Jun 17, 2019 | Updated: 11:54 AM EDT

Residing In High-Rise Buildings May Decrease Chances Of Heart Attack Survival, According To Study

Jan 19, 2016 09:25 AM EST

Study Links Cardiac Arrest And High-Rise Buildings
(Photo : Getty Image) Recent research suggests that people residing on the 16th floor and above have lower chances of surviving cardiac arrest compared with those living between the first and third floors. The is potentially because of the longer time that medical response takes to get on the scene.

While possibly enjoying a splendid overlooking view from atop, living in a penthouse may have some downsides. A new research suggests that people living within first to third floors are more likely to survive cardiac arrest than those living in high-rise buildings.

The latest research published in the Canadian Medical Association Journal suggests that the higher the people resides, the lesser they are likely to survive heart attack. And those living beyond the 16th floor have no chance at all.

Scientists from St Michael's Hospital in Toronto analyzed data of nearly 8000 people who suffered from a heart attack from 2007 to 2012. Interestingly, they found that 4.2 percent survived for those living on the third floor and below compared with only 2.6 percent of those residing on higher floors.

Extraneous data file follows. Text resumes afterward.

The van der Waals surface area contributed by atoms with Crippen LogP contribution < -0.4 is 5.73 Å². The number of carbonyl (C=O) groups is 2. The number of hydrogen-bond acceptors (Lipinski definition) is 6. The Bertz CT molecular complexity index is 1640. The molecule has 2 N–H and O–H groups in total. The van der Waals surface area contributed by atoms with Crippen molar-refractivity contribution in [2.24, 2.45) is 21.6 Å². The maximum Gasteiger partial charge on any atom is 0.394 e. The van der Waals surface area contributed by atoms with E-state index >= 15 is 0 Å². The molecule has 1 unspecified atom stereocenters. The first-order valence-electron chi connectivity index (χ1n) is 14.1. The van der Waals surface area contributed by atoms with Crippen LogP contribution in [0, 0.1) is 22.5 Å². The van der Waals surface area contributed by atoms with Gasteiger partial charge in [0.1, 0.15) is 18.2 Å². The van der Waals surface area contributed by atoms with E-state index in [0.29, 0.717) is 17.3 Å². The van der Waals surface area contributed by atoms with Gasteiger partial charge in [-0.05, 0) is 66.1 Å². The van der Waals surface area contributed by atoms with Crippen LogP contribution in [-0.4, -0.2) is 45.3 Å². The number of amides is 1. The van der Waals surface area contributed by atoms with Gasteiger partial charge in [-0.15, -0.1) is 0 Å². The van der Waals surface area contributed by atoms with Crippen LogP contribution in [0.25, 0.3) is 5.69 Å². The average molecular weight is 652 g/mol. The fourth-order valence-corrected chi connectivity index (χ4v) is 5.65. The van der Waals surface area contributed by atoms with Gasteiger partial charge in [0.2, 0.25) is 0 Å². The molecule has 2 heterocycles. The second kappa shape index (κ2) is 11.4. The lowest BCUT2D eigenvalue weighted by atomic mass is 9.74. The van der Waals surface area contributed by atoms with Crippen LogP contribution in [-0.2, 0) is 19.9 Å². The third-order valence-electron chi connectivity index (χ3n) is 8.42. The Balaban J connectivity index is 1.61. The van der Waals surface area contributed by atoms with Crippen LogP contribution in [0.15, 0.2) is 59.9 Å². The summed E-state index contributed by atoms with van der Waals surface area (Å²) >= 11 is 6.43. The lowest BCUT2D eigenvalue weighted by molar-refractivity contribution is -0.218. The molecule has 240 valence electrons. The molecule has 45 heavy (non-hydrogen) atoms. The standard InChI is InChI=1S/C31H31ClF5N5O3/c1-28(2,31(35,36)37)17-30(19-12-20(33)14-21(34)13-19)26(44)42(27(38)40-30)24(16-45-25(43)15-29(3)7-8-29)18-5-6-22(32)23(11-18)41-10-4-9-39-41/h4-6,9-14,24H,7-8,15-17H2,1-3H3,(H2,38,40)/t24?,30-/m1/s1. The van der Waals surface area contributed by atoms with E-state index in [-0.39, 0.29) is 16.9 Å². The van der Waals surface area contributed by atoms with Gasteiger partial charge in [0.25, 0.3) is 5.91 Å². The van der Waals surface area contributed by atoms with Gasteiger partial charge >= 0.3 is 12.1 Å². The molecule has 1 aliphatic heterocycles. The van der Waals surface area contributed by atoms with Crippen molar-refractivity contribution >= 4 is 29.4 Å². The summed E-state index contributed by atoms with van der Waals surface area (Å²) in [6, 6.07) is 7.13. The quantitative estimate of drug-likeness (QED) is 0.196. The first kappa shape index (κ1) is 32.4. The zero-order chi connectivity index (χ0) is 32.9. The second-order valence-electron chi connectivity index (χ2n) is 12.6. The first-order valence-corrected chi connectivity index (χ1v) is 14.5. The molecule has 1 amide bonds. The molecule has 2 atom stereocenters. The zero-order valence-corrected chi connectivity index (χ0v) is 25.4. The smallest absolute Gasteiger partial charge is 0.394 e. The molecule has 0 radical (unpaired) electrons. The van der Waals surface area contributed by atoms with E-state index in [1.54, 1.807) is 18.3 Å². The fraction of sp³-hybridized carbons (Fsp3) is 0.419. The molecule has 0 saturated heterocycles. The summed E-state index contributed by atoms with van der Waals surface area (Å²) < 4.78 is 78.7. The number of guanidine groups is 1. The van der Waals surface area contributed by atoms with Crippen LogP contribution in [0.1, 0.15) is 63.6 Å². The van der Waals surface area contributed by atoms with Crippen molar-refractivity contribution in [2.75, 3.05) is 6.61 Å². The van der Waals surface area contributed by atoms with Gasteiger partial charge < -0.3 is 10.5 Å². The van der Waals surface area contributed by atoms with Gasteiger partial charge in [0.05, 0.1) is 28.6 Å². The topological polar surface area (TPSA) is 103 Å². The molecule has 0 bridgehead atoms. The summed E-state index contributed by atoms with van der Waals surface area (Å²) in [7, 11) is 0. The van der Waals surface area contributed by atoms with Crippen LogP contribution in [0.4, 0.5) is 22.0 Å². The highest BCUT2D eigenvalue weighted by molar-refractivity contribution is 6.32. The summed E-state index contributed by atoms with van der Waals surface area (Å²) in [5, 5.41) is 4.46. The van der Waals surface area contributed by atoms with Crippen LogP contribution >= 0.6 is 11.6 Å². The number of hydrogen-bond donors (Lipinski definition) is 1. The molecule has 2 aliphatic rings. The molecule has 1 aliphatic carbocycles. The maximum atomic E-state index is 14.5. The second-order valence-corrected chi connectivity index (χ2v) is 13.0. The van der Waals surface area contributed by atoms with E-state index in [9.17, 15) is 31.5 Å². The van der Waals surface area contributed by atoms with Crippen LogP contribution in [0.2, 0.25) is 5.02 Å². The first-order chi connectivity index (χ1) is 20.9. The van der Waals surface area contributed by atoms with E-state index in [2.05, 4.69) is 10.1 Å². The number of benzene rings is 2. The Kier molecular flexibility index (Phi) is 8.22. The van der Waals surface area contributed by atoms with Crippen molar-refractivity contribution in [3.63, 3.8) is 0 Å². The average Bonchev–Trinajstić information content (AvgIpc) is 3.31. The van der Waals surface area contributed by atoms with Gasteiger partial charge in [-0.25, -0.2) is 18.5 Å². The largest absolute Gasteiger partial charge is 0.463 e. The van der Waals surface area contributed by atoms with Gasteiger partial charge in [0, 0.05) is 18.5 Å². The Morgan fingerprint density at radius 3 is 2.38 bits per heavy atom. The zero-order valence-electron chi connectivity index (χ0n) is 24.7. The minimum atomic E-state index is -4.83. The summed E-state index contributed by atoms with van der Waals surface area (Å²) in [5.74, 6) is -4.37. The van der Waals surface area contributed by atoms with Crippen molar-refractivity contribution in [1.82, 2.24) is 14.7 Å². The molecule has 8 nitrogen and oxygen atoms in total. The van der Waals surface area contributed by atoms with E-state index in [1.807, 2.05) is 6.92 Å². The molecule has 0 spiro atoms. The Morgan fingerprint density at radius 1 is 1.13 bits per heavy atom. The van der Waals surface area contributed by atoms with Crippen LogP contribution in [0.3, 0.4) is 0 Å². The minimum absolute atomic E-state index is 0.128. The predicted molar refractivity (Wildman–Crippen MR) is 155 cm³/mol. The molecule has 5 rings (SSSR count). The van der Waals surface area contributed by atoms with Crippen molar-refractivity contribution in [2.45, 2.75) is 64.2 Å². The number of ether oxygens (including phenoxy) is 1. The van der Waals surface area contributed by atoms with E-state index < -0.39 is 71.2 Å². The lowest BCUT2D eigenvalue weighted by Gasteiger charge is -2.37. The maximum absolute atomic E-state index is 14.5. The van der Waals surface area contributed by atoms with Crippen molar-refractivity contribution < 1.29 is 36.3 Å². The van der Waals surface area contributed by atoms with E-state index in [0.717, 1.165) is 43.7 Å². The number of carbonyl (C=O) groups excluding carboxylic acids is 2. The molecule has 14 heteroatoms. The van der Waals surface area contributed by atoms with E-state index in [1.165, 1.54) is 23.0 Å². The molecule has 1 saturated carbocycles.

Meanwhile, those staying beyond 16th floor had a 0.9 percent chance of survival, while of the 30 residents living above the 25th floor, there were no survivors.

The rationale behind accounts to the time it takes to get to the victim after the cardiac arrest. "Longer time from the arrival of 911-initiated first responders on scene to patient contact is one potential explanation for lower survival on the higher floors," the study authors suggest. The current study also reveals that for every minute of delay, there is an absolute decrease of survival of up to 7 to 10 percent.

The rampant construction of high-rise residential and commercial buildings to meet the demands for affordable living basically poses a disadvantage over community survival, according to the researchers. In Britain alone, the number of sky-rise flats increased from 338,000 in 2008 to 480,000 in 2013. This news may come unfavourable to those residing in high-rise buildings.

However, researchers suggest that survival rate might increase by reducing the response time. For instance, residents can improve chances of survival by installing defibrillators on each floor, lobby or inside elevators; providing exclusive access to lifts for emergency personnel and making sure to immediately notify the staff.

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